Dunn said people want more libraries, more parks and more fire stations, but other issues such as insufficient drainage infrastructure, minimal funding for pavement management and a lack of affordable housing have also snowballed over the past couple of years. He said the county’s growing pains are pains, but still better than the alternative.
The bottom line, he said, is the commission can increase contributions — whether that’s individual fees or a millage-rate hike — or decrease the level of service provided.
For the purposes of discussion, “nonessential” services were generally defined as being those related to culture and recreation, and not services such as public safety, transportation or physical environment.
Dunn said staff will be coming before the board in upcoming meetings with costs on such items as beach services, parks-and-recreation services, boat-ramp services, library services, animal-control services and other service areas as directed. He said they will be using actual expenses and service levels from fiscal year 2017 as the basis for cost analyses.
To illustrate, he said service area “A” might have a total cost of service of $1 million, with a current fee offset of $50,000, leaving a net cost to the General Fund of $950,000. Supposing this service had 47,500 users, and assuming a full-cost recovery is desired, a $20 fee per user could close the gap.
Dunn said they would just be providing the implied cost of recovery and the commission could decide what fees, if any, to levy, and whether to make those revenues unrestricted or tie them back to the programs or services for which they are collected.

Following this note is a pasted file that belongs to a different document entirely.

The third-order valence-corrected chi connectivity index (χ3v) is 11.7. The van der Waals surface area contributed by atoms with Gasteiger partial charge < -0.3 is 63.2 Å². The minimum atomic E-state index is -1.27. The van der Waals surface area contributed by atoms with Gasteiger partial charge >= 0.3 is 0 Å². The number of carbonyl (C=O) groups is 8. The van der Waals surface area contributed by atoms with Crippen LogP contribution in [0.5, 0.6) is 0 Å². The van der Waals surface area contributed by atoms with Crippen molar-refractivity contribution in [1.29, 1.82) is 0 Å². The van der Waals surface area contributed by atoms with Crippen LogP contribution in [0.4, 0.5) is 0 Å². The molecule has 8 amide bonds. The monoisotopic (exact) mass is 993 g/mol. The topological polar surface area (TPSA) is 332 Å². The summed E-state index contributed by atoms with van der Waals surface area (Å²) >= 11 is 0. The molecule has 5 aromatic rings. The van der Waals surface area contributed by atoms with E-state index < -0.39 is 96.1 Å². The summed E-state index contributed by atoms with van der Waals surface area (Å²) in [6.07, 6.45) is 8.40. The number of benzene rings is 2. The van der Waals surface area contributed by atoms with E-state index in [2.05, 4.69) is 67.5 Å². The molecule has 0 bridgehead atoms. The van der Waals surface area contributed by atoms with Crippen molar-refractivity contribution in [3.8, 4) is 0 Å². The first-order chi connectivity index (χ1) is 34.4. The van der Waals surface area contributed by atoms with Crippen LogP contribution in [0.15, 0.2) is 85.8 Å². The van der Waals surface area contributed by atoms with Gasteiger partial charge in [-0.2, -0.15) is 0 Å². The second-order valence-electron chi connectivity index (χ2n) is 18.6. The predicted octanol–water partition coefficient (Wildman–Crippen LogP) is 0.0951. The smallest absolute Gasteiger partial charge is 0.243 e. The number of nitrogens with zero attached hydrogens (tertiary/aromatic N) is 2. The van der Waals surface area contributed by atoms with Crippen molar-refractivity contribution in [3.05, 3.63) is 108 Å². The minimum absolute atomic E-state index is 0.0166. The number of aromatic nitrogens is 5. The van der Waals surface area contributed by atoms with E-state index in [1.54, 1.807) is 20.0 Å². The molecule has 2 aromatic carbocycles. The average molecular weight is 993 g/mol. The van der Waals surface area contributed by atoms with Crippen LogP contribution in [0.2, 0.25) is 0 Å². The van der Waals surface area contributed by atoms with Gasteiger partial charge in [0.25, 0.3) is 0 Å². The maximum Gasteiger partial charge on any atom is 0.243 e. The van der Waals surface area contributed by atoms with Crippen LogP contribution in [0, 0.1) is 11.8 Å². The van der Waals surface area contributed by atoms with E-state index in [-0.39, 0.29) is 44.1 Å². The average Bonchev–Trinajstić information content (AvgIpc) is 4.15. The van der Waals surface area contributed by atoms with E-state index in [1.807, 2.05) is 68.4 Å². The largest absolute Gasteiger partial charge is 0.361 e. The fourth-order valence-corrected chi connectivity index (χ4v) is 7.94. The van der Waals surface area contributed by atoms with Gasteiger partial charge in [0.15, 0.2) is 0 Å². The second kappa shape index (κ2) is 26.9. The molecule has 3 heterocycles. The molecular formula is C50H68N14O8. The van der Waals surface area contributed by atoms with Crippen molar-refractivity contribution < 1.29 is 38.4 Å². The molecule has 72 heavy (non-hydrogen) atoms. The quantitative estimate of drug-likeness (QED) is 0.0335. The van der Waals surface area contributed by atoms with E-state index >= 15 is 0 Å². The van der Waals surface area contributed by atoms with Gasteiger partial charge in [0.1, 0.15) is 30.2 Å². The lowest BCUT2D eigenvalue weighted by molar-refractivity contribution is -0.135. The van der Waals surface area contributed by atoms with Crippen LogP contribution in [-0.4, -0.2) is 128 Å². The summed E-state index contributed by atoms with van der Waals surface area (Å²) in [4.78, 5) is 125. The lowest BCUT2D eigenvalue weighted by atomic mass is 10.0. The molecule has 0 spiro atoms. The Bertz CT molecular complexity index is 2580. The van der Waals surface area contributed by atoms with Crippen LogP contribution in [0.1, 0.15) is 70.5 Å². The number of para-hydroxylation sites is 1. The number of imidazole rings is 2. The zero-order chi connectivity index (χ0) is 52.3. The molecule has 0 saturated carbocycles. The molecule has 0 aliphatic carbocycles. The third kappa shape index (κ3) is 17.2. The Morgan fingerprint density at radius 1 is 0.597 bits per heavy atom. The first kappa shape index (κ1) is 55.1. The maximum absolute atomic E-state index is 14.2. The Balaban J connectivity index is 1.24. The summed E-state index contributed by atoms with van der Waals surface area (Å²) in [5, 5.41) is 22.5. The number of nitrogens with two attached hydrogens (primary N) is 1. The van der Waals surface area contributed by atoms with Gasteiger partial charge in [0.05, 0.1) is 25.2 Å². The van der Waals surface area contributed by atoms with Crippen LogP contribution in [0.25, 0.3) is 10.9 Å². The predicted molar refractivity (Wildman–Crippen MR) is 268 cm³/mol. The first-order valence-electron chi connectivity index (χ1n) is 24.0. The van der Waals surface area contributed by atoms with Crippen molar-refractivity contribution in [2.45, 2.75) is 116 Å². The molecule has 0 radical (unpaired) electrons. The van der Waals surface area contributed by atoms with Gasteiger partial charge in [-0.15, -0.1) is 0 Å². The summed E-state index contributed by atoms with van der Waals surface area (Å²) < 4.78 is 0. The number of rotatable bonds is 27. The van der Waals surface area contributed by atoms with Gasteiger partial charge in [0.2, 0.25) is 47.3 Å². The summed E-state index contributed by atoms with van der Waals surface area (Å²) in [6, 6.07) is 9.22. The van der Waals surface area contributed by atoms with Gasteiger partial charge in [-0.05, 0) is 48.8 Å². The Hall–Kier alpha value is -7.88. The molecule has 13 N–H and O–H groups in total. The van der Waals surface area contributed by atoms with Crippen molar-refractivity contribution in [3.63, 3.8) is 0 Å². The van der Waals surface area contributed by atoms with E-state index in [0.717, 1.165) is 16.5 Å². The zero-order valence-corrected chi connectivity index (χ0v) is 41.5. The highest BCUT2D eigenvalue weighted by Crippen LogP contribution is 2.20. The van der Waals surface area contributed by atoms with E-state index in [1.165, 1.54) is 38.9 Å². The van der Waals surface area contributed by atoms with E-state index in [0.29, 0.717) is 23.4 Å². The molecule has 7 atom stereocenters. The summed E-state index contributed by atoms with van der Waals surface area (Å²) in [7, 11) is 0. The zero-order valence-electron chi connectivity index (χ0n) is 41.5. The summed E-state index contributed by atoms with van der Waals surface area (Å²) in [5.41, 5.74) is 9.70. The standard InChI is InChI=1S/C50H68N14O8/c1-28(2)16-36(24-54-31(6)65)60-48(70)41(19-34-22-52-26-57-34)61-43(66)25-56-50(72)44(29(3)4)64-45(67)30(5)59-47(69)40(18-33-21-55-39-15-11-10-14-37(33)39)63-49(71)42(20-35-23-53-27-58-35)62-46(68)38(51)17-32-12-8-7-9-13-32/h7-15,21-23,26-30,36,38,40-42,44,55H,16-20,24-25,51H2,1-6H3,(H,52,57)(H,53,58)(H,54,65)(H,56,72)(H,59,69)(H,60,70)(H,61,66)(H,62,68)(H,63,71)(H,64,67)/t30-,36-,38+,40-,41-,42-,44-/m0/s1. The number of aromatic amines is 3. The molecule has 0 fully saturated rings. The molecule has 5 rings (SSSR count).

Commissioner Paul Waldron said he’s heard from 15 to 20 boaters willing to pay a fee for boat ramps, as long as it goes toward upkeep or upgrades of the ramps.
Commissioner Jimmy Johns said he thinks it’s the board’s fiduciary duty to explain to taxpayers what they’re paying for, and he argues that breaking it down to a cost-per-user level is the way to do it. He said ascertaining those costs would be a way to start the conversation and get feedback from residents.
Johns also took issue with the “nonessential” tag, saying the goal is really to make sure the county is getting the most bang for its buck. He said they don’t want to stop any services that people want to retain.
Commissioner Jeb Smith expressed some skepticism that the county could get legitimate, quantifiable user numbers from departments trying to justify their existence. He said even assuming they receive legitimate information on users, there are different intensities and kinds of uses of programs and services that could result in apples-to-oranges comparisons.
Dunn acknowledged the challenges of properly and fully capturing the number of users (and whether they’re residents or non-residents) and said they’re going to try not to put round numbers through square tests. He said there are certain programs for which user data will be easier to quantify than others — looking at ticket sales at the St. Augustine Amphitheatre, for instance.
Waldron said a golf course might be easy enough to track, looking at rounds of play, while visitors to the beach can range from a family spending the entire day there to someone walking over the beach walk and taking a 10-minute stroll.
Circling back to the “essential services,” Johns said the county also has a substantial deferred maintenance backlog that they need to catch up on. He said there’s no reason these projects should be deferred when the county is a destination for tourists and new residents alike.